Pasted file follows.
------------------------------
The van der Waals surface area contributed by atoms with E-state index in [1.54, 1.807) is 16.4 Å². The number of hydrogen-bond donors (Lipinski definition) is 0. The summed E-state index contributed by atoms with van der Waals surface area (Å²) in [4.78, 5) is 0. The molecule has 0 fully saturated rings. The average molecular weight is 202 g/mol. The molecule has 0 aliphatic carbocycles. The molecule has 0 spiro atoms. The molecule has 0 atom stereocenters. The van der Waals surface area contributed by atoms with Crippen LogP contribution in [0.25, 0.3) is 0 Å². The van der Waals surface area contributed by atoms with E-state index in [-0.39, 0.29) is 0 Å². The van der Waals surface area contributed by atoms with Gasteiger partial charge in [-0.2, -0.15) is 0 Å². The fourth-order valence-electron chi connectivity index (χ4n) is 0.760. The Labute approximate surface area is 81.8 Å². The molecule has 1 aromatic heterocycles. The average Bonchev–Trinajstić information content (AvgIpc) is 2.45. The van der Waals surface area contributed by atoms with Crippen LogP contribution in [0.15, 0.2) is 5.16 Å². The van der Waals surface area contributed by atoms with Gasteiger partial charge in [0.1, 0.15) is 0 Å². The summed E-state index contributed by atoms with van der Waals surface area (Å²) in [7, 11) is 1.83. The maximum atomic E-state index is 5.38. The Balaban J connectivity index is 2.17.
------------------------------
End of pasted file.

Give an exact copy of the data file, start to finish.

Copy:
The van der Waals surface area contributed by atoms with E-state index in [1.54, 1.807) is 16.4 Å². The number of hydrogen-bond donors (Lipinski definition) is 0. The summed E-state index contributed by atoms with van der Waals surface area (Å²) in [4.78, 5) is 0. The molecule has 0 fully saturated rings. The average molecular weight is 202 g/mol. The molecule has 0 aliphatic carbocycles. The molecule has 0 spiro atoms. The molecule has 0 atom stereocenters. The van der Waals surface area contributed by atoms with Crippen LogP contribution in [0.25, 0.3) is 0 Å². The van der Waals surface area contributed by atoms with E-state index in [-0.39, 0.29) is 0 Å². The van der Waals surface area contributed by atoms with Gasteiger partial charge in [-0.2, -0.15) is 0 Å². The fourth-order valence-electron chi connectivity index (χ4n) is 0.760. The Labute approximate surface area is 81.8 Å². The molecule has 1 aromatic heterocycles. The average Bonchev–Trinajstić information content (AvgIpc) is 2.45. The van der Waals surface area contributed by atoms with Crippen LogP contribution in [0.15, 0.2) is 5.16 Å². The van der Waals surface area contributed by atoms with Gasteiger partial charge in [0.1, 0.15) is 0 Å². The summed E-state index contributed by atoms with van der Waals surface area (Å²) in [7, 11) is 1.83. The maximum atomic E-state index is 5.38. The Balaban J connectivity index is 2.17.